EU foreign affiars chief Borrell calls for unified line on Israel and Palestine

Israel AP - Efrem Lukatsky
AP - Efrem Lukatsky

European Union foreign affairs chief Josep Borrell on Wednesday urged the 27-member bloc to find common ground after Spain and Ireland joined Norway in announcing they would recognise Palestinian statehood.

The move drew condemnation from Israel which recalled its ambassadors from the three countries.

Several European Union countries have in the past weeks indicated that they plan to make the recognition, arguing that a two-state solution is essential for lasting peace in the region.

"Within the framework of the Common Foreign and Security Policy, I will relentlessly work with all member states to promote a common EU position based on a two-state solution," Borrell wrote on social media.

On Wednesday, France said it would not immediately join Ireland, Norway and Spain.

French Foreign Minister Stéphane Sejourné said: "Our position is clear: the recognition of a Palestinian state is not a taboo for France ... France does not consider that the conditions have been present to date for this decision to have a real impact in this process".

Two-state solution

Norway – which is not a member of the EU but mirrors its moves – has been an ardent supporter of a two-state solution between Israel and the Palestinians.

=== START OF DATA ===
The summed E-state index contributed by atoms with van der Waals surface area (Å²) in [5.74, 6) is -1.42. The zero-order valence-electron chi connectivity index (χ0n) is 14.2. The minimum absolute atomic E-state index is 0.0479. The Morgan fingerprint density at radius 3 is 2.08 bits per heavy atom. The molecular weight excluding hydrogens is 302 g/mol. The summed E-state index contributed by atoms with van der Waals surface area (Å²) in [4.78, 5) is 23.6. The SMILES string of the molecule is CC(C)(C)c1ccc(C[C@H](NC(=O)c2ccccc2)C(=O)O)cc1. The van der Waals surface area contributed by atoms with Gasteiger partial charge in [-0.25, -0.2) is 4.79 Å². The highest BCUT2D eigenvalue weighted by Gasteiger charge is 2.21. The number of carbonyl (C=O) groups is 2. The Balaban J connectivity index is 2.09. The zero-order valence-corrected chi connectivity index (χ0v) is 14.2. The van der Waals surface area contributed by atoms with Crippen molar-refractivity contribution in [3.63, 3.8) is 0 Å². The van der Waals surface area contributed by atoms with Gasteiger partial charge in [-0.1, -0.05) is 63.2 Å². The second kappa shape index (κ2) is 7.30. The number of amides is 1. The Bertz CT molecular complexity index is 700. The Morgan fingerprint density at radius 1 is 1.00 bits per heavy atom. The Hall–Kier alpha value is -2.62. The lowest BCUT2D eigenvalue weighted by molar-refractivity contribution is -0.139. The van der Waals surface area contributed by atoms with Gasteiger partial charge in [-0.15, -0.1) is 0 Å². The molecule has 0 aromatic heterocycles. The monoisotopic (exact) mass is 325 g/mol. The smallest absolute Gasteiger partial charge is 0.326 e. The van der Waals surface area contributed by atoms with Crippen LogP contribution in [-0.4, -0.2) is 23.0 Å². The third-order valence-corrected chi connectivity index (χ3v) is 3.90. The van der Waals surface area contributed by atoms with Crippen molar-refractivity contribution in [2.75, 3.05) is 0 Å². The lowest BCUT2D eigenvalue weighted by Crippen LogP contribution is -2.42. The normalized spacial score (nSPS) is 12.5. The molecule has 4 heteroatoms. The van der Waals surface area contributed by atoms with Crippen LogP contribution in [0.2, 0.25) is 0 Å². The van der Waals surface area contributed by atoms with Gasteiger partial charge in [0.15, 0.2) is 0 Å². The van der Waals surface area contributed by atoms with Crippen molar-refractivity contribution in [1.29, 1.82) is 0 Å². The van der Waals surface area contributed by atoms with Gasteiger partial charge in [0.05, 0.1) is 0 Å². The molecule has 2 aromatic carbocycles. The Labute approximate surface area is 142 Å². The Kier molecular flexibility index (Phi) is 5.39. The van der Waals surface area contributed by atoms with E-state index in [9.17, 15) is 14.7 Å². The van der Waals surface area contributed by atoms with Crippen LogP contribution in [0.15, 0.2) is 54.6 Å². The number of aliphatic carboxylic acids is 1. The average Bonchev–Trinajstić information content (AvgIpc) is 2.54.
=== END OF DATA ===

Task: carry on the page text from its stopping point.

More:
“The terror has been committed by Hamas and militant groups who are not supporters of a two-state solution and the state of Israel,” said Norway's Prime Minister Jonas Gahr.

“Palestine has a fundamental right to an independent state.”

Norway's recognition of a Palestine state comes more than 30 years after the first Oslo accords were signed in 1993.

After ordering the ambassadors from Norway, Spain and Ireland, Israel Katz, the Israeli Foreign Minister, said: “Ireland and Norway intend to send a message today to the Palestinians and the whole world: terrorism pays."

He added that the recognition could impede efforts to return Israel's hostages being held in Gaza and makes a cease-fire less likely by “rewarding the jihadists of Hamas and Iran”.

Norway and Spain's recognition of Palestine is due to take effect from 28 May.

Meanwhile, Palestinian Authority President Mahmoud Abbas welcomed Norway's recognition of a Palestinian state and called on other countries to follow. 

In a statement carried by the official Wafa news agency, he says Norway's decision, will enshrine “the Palestinian people's right to self-determination” and support efforts to bring about a two-state solution with Israel.

(With newswires)